The two workshops (see below workshop reports) have come forward with a number of generic proposals for the future, while there have been specific requests made in response to the questionnaire and in conversations in the margins of this meeting. Clear needs have been identified and new partnerships are needed to bring good key actors together to strengthen local activities. As series of pilot projects are likely to be developed to share models of good practice, to ensure an interaction of local and international expertise and to strengthen the capacity for monitoring and evaluating programmes and strategies within countries. This beginning has also opened the door for discussions and agreements in the Council of Europe on standards for monitoring and evaluating programmes and strategies.

It has been a good beginning of a complex process that will be with us for the next decade and I congratulate you and particularly the Council of Europe for this important initiative, where you have shown your commitment by dedicating so much of your valuable time. We look forward to INTRAC and the Council of Europe working together with you on practical initiatives in the future.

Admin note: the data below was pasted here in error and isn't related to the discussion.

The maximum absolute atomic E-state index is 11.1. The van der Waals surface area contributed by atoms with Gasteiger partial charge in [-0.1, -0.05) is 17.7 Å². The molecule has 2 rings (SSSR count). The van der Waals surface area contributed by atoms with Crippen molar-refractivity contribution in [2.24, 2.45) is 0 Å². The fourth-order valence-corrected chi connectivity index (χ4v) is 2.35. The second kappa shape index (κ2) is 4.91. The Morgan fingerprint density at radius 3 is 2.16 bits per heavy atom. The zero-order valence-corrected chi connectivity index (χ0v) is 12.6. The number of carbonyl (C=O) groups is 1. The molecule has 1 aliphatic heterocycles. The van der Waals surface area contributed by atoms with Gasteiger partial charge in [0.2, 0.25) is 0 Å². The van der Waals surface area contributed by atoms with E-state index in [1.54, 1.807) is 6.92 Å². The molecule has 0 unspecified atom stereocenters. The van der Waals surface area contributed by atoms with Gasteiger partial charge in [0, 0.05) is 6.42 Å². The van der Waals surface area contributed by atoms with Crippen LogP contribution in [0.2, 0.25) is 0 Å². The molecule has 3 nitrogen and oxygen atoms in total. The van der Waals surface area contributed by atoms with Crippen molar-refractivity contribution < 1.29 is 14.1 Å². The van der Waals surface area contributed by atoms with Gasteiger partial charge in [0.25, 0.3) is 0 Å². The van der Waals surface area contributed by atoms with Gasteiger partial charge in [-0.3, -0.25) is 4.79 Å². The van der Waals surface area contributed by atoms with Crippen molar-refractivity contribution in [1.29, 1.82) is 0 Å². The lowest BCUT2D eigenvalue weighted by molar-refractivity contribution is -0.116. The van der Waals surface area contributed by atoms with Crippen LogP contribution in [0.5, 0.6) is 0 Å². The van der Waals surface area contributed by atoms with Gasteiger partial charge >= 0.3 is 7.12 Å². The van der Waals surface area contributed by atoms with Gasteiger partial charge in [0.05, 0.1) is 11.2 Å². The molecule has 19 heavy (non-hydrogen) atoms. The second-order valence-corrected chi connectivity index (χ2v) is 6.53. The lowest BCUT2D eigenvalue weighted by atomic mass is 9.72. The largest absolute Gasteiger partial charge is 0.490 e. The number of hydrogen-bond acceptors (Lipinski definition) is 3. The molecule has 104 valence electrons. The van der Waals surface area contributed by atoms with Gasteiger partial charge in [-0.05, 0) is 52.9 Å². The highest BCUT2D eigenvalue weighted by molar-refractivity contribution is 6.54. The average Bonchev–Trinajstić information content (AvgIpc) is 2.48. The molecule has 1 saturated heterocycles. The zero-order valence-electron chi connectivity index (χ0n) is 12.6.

Alan Phillips INTRAC,
Seminar Rapporteur
5 September 2004
 

 

Monitoring and Evaluation Seminar - Workshop 1
Chair: Brian Pratt, Rapporteur: Vera Klopcic

Discussion concerning the replies to the questionnaire:

1.a General remarks
In the workshop there was some discussion on whether Roma representatives were informed about the answers to the questionnaire that the Council of Europe had circulated for this meeting. It was suggested that this should have happened and that specific questions on perception of Roma should have been included rather than referring only to external experts. It was proposed that the data should be updated by countries.

1.b Information provided by different countries
Programmes for Roma were adopted under international pressure particularly in the accession process of the candidate countries in the region. Money was spent. Monitoring and evaluation was conducted mostly by the governments, which at the same time planning, implementing and monitoring the implementation. In most countries the mixed committees were established, but there is a lack of transparency or evaluation of the real impact and changes in the life of Roma.

Some suggested that new ways of monitoring were needed accompanied by much greater awareness raising about the issues.

Some of the workshop members asked if it was not somewhat premature to discuss the substance and methodology of monitoring and evaluation at this stage as so little was being undertaken at present.

Others argued that it is never too early to start the design and introduction of monitoring or too late for those who have not done so.